In 1947, Rochester and Clifford Butler – a colleague at Manchester University – noticed an unusual pair of tracks in their cloud chamber. The traces could only be explained by the decay of a neutral particle with a mass about 1000 times greater than that of the electron. After the pair repeated their experiment in the French Pyrenees – where the cosmic ray flux is higher – it emerged that the decaying particle was a kaon, a type of meson. Mesons were predicted to exist fleetingly in the nucleus to explain why similarly charged nucleons bind together.

The kaon had unusual properties that physicists at the time dubbed ‘strange’. When quarks were discovered in the 1960s, it became clear that these characteristics arose from a certain quark within the kaon, and this became known as the ‘strange’ quark.

A plethora of new sub-atomic particles was discovered in the years that followed. The development of particle accelerators allowed physicists to study these particles and establish the relationships between them, which have evolved into the modern Standard Model of particle physics.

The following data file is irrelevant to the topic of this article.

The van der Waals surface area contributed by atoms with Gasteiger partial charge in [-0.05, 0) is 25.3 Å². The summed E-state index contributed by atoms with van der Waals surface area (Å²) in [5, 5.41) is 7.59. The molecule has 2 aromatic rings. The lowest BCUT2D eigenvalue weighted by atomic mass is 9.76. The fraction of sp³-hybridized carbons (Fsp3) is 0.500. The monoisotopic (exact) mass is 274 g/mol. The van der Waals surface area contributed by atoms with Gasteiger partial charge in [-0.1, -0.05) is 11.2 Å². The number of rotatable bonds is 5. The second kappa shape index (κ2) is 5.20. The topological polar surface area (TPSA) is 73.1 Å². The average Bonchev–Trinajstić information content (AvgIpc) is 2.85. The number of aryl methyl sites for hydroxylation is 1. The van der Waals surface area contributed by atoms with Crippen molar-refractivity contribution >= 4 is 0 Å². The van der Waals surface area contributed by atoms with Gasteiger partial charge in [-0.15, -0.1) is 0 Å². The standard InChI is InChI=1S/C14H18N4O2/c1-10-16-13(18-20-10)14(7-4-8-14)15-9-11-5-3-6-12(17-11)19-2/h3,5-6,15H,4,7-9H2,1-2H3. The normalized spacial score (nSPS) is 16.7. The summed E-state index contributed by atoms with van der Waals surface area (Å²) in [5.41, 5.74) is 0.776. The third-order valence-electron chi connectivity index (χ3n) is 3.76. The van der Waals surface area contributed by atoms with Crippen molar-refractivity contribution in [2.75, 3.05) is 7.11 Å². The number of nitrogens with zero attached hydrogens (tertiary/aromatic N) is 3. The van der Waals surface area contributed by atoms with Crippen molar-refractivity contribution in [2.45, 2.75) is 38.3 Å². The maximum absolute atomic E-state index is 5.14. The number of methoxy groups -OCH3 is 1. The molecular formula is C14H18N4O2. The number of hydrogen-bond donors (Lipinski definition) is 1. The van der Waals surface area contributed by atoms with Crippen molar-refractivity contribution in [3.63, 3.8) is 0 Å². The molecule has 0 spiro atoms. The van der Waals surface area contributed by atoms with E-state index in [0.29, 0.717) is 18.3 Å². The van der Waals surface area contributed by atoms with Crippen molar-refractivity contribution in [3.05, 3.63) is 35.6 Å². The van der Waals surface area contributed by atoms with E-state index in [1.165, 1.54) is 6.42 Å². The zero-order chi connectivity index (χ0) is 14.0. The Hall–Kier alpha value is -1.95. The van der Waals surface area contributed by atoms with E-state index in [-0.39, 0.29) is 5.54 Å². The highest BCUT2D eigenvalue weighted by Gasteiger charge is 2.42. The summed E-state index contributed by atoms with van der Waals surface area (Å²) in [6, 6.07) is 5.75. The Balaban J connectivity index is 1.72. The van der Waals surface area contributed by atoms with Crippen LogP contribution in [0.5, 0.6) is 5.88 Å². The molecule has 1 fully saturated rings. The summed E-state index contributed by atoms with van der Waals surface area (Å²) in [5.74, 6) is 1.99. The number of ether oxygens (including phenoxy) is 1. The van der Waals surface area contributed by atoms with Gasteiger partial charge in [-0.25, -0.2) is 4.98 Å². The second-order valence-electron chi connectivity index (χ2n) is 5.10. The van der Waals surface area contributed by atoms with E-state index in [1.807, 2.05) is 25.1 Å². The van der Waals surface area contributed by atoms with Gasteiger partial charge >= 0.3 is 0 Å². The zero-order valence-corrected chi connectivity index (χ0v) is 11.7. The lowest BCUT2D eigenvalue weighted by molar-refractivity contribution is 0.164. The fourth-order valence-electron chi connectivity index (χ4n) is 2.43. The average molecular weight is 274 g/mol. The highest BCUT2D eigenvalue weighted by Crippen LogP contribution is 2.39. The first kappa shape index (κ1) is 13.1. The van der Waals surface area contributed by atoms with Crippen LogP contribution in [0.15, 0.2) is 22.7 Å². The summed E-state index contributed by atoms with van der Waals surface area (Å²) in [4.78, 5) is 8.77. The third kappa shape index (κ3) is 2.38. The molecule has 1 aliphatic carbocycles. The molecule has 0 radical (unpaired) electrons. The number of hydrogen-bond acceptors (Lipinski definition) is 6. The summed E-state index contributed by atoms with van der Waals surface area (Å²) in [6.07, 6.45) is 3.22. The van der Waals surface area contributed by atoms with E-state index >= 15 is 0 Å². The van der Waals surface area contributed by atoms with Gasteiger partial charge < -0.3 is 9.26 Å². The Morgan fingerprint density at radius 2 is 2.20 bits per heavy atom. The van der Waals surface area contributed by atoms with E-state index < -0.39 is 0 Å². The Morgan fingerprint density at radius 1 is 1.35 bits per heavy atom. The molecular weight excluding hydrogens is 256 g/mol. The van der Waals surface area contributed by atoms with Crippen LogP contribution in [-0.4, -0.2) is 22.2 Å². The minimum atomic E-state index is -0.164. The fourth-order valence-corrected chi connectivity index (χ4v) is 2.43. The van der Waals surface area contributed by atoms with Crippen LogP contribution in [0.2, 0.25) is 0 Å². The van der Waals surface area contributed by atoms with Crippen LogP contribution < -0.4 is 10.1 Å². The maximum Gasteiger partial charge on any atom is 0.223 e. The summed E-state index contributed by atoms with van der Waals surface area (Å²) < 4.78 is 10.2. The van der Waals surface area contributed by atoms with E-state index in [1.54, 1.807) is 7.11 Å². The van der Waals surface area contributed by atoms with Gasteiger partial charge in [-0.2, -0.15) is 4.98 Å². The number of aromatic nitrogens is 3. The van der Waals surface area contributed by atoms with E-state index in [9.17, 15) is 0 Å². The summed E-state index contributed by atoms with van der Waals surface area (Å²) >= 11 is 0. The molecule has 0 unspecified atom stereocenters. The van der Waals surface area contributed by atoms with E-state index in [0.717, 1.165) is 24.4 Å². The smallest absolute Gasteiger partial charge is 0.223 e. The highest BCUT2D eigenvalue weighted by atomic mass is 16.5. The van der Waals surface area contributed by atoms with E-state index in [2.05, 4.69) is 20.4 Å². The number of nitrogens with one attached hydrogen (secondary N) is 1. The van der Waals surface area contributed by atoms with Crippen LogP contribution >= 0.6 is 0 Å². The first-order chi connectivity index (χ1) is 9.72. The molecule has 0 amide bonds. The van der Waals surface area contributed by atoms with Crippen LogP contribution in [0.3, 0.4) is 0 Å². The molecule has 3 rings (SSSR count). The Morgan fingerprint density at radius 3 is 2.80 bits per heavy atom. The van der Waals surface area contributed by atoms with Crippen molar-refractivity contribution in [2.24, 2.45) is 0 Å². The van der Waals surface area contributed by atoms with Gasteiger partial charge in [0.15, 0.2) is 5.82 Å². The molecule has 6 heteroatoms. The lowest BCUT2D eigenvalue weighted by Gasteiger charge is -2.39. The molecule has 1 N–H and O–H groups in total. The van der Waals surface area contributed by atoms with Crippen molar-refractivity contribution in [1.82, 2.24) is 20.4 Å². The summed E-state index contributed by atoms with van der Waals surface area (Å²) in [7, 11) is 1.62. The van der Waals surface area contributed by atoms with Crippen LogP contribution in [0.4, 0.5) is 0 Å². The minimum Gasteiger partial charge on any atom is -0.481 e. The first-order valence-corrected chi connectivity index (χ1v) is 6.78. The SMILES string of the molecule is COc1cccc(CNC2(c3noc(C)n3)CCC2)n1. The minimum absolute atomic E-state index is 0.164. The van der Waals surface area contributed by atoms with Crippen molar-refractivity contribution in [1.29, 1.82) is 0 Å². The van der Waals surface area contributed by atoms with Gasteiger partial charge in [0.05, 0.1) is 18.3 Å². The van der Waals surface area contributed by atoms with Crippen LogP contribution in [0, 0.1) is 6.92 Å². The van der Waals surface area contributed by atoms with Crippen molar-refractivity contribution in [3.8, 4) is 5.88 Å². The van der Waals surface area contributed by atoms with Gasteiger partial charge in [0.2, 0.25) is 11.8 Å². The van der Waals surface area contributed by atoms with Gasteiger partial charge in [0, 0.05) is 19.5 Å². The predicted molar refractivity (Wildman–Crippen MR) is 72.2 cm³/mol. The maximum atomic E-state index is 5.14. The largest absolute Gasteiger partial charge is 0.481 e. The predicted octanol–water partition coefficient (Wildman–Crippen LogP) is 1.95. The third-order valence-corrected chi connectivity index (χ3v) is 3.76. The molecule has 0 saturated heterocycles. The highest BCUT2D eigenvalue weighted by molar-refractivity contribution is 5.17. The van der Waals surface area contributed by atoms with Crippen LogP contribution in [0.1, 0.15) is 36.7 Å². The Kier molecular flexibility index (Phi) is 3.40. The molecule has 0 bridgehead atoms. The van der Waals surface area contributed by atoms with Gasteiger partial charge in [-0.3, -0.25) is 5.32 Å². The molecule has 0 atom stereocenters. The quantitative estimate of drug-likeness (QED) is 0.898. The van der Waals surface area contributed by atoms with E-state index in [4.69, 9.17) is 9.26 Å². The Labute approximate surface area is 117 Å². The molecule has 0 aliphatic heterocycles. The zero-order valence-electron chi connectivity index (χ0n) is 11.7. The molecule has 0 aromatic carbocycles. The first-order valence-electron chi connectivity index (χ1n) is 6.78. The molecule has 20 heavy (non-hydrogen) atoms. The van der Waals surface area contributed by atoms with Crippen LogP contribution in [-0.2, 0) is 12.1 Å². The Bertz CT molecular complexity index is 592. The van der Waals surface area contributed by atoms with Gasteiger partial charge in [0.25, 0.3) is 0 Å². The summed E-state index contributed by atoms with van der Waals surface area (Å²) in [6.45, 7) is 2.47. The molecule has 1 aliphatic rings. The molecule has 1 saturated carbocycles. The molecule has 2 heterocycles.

Rochester was born on Tyneside in 1908 and attended Armstrong College in Newcastle, which was then part of Durham University. After receiving his BSc, MSc and PhD degrees, he carried out postdoctoral research at the University of California before taking up a lectureship at Manchester University. He returned to Durham in 1955 as professor of physics and chair of the department.

Rochester’s involvement in university life continued after his retirement in 1973, and the new physics department that he helped to design opened in 1997. He died on 26 December 2001.

Meanwhile, physicists at Brookhaven National Laboratory in the US announced today the observation of an extremely rare decay event of the kaon. In a sample of hundreds of billions of kaons – generated by the lab’s Alternating Gradient Synchrotron – only two decayed into a pi-meson (or ‘pion’), a neutrino and an antineutrino.

The E787 Collaboration has not detected this event since they first saw it four years ago, on the 50th anniversary of the kaon’s discovery. The results – which could give new insights into the Standard Model of particle physics – are to appear in Physical Review Letters.